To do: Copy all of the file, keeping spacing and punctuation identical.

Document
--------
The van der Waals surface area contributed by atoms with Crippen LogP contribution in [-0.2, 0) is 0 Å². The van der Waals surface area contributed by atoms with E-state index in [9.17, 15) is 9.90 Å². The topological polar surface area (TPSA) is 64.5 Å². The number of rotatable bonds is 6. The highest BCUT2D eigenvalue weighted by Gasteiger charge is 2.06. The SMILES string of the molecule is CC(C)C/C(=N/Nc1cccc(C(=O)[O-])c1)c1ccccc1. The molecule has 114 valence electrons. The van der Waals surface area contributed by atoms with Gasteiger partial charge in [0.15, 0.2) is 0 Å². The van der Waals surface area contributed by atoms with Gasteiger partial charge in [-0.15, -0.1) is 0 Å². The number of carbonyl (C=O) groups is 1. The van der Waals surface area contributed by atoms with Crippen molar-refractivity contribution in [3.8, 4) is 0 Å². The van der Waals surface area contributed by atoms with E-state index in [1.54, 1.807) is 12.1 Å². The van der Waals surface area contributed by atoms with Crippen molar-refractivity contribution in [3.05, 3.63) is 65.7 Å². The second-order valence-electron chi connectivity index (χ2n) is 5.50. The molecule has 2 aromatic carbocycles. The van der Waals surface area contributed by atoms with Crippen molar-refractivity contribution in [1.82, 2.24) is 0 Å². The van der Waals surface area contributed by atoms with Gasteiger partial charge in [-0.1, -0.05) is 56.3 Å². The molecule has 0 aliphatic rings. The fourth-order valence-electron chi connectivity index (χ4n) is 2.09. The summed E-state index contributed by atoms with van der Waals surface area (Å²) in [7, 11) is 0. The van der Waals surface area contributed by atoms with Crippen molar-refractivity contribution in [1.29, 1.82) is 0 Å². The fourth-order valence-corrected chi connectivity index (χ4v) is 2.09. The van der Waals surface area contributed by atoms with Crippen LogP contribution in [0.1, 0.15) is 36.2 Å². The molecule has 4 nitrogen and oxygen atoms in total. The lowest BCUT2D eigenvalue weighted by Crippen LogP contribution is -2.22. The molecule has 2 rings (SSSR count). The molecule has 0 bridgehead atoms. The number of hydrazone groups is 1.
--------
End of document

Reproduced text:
The van der Waals surface area contributed by atoms with Crippen LogP contribution in [-0.2, 0) is 0 Å². The van der Waals surface area contributed by atoms with E-state index in [9.17, 15) is 9.90 Å². The topological polar surface area (TPSA) is 64.5 Å². The number of rotatable bonds is 6. The highest BCUT2D eigenvalue weighted by Gasteiger charge is 2.06. The SMILES string of the molecule is CC(C)C/C(=N/Nc1cccc(C(=O)[O-])c1)c1ccccc1. The molecule has 114 valence electrons. The van der Waals surface area contributed by atoms with Gasteiger partial charge in [0.15, 0.2) is 0 Å². The van der Waals surface area contributed by atoms with Gasteiger partial charge in [-0.15, -0.1) is 0 Å². The number of carbonyl (C=O) groups is 1. The van der Waals surface area contributed by atoms with Crippen molar-refractivity contribution in [3.8, 4) is 0 Å². The van der Waals surface area contributed by atoms with E-state index in [1.54, 1.807) is 12.1 Å². The van der Waals surface area contributed by atoms with Crippen molar-refractivity contribution in [3.05, 3.63) is 65.7 Å². The second-order valence-electron chi connectivity index (χ2n) is 5.50. The molecule has 2 aromatic carbocycles. The van der Waals surface area contributed by atoms with Crippen molar-refractivity contribution in [1.82, 2.24) is 0 Å². The van der Waals surface area contributed by atoms with Gasteiger partial charge in [-0.1, -0.05) is 56.3 Å². The molecule has 0 aliphatic rings. The fourth-order valence-electron chi connectivity index (χ4n) is 2.09. The summed E-state index contributed by atoms with van der Waals surface area (Å²) in [7, 11) is 0. The van der Waals surface area contributed by atoms with Crippen molar-refractivity contribution in [1.29, 1.82) is 0 Å². The fourth-order valence-corrected chi connectivity index (χ4v) is 2.09. The van der Waals surface area contributed by atoms with Crippen LogP contribution in [0.1, 0.15) is 36.2 Å². The molecule has 4 nitrogen and oxygen atoms in total. The lowest BCUT2D eigenvalue weighted by Crippen LogP contribution is -2.22. The molecule has 2 rings (SSSR count). The molecule has 0 bridgehead atoms. The number of hydrazone groups is 1.